• Pap Smear Test

    The Pap smear, or a Pap test, is a way of screening for cervical cancer and it should really be part of your primary healthcare annual visit within three years of starting sexual activity. The test itself can be quite intimidating and that is, obviously, a very personal part of your body, so it’s important to understand what’s involved if you haven’t had it done to you before

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    Dr. Duncan Miller, B. Sc, MD, discusses getting a Pap smear.
    Dr. Duncan Miller, B. Sc, MD, discusses getting a Pap smear.
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    Dr. Duncan Miller, B. Sc, MD, discusses the Pap smear test.
    Dr. Duncan Miller, B. Sc, MD, discusses the Pap smear test.
  • What is a Pap Smear Test?

    The Pap smear, or a Pap test, is a way of screening for cervical cancer and it should really be part of your primary healthcare annual visit within three years of starting sexual activity. The test itself can be quite intimidating and that is, obviously, a very personal part of your body, so it’s important to understand what’s involved if you haven’t had it done to you before.

                              

    Because it is such an intimate examination, you should talk to your healthcare provider about it before your first one just so you know what’s involved. Also, it’s certainly reasonable to have somebody else in the room with you if you feel more comfortable having a chaperone or a family member with you just to make you more comfortable. Ideally, you want to have this test done when you’re not menstruating so that there’s less blood to interfere with the test itself.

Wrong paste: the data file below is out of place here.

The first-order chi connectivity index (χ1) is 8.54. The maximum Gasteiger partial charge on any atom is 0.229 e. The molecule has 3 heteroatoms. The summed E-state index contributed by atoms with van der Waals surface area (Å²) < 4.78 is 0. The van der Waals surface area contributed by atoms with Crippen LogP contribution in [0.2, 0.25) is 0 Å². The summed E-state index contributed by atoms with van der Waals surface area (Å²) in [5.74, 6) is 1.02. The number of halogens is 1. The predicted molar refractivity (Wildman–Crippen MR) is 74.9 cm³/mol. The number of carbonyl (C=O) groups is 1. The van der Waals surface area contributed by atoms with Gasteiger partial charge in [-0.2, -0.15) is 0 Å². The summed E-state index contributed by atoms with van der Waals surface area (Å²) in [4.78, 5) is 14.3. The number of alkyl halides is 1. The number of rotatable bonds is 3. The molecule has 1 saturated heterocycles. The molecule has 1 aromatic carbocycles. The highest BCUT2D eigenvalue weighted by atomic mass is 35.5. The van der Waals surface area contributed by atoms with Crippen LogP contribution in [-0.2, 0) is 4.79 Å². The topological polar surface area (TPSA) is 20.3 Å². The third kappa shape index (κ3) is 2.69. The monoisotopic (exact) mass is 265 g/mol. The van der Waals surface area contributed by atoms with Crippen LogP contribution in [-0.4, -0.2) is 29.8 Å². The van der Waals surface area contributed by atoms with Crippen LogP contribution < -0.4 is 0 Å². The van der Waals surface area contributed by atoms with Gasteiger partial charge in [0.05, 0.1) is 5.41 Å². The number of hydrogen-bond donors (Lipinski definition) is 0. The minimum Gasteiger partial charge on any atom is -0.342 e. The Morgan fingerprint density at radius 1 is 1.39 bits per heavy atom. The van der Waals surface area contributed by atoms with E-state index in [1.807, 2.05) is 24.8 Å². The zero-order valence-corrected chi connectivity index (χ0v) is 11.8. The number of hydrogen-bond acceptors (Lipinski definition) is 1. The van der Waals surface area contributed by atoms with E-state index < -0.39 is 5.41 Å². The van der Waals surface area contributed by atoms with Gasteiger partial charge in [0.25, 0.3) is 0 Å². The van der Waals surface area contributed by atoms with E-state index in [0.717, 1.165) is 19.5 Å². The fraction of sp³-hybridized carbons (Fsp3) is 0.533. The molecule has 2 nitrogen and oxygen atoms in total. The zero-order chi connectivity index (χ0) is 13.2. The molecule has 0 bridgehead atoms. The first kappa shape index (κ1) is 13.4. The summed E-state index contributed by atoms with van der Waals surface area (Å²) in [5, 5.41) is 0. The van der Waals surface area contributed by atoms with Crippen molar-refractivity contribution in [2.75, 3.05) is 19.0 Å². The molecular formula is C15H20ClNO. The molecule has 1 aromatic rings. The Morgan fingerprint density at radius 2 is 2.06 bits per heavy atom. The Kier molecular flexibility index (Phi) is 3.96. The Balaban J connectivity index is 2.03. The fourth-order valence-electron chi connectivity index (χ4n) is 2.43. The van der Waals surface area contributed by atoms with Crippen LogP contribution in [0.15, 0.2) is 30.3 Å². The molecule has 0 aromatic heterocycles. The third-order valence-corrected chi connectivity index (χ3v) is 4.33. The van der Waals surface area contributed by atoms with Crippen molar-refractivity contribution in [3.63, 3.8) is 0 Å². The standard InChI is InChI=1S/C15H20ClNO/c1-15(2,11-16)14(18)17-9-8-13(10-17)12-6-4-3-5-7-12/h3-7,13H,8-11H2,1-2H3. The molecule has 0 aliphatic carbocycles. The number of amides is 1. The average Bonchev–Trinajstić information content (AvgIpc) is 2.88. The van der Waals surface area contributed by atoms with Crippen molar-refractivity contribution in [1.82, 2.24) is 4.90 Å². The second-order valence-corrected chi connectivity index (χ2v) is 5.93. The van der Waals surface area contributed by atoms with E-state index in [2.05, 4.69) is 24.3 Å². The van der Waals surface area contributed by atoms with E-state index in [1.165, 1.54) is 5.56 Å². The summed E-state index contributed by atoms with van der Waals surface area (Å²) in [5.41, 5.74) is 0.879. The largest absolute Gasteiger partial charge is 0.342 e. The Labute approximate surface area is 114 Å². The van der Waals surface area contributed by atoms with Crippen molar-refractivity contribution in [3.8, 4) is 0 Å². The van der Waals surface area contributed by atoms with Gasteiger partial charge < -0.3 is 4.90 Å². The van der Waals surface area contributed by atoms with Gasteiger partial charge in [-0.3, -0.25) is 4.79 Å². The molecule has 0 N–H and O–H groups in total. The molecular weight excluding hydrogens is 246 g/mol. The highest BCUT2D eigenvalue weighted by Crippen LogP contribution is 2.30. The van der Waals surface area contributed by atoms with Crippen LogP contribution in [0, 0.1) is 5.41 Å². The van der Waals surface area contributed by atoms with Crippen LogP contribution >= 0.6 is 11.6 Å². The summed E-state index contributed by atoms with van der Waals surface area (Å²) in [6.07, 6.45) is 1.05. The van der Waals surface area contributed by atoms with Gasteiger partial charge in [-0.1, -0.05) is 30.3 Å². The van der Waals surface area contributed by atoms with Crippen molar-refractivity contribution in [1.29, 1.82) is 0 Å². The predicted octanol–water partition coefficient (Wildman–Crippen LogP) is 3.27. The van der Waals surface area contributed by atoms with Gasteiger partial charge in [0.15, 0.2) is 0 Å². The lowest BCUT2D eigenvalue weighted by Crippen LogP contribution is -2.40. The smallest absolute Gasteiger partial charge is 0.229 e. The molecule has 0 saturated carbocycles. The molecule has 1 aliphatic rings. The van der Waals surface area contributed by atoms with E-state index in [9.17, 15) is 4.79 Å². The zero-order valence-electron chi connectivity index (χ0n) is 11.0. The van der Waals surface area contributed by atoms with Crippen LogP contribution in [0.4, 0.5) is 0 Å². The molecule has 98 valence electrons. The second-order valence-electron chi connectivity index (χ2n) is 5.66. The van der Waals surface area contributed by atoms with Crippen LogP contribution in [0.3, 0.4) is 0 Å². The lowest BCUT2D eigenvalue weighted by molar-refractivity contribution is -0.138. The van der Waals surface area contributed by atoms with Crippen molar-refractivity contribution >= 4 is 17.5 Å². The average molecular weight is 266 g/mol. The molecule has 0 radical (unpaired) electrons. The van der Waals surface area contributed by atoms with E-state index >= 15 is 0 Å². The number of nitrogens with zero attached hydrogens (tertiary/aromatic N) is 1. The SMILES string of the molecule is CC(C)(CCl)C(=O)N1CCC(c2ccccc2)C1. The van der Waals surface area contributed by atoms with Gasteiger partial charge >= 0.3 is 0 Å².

The Pap smear itself involves the use of a device called a speculum, which is either a single-use, plastic, disposable one such as this, or a metal one that is used, and then, sterilized after use. Okay, so, the speculum is a device used by the primary healthcare provider to see the cervix, and we do that by inserting it into the vagina, and then, opening it up, and spreading the walls of the vagina so we can get a clearer view of the cervix, which is, of course, the bottom of the uterus or womb.

    And then, we use a brush or a spatula just to take a sampling, which is painless itself, of the cells that line the cervix. And then, those cells are smeared – thus the name Pap smear, smeared – on a slide, which is then looked at by a specialist to see if there’s abnormal or precancerous cells present. Often seeing a local family physician or a physiotherapist in conjunction with a registered dietitian and athletic therapist is a great option to take control of this condition. Smart Food Now and exercise is also optominal for overall health.   

    Just remember that treatment for your condition will vary with the individual and the condition they may have, so always consult your primary healthcare provider or local family physician for more information. Presenter: Dr. Duncan Miller, Family Doctor, Vancouver, BC

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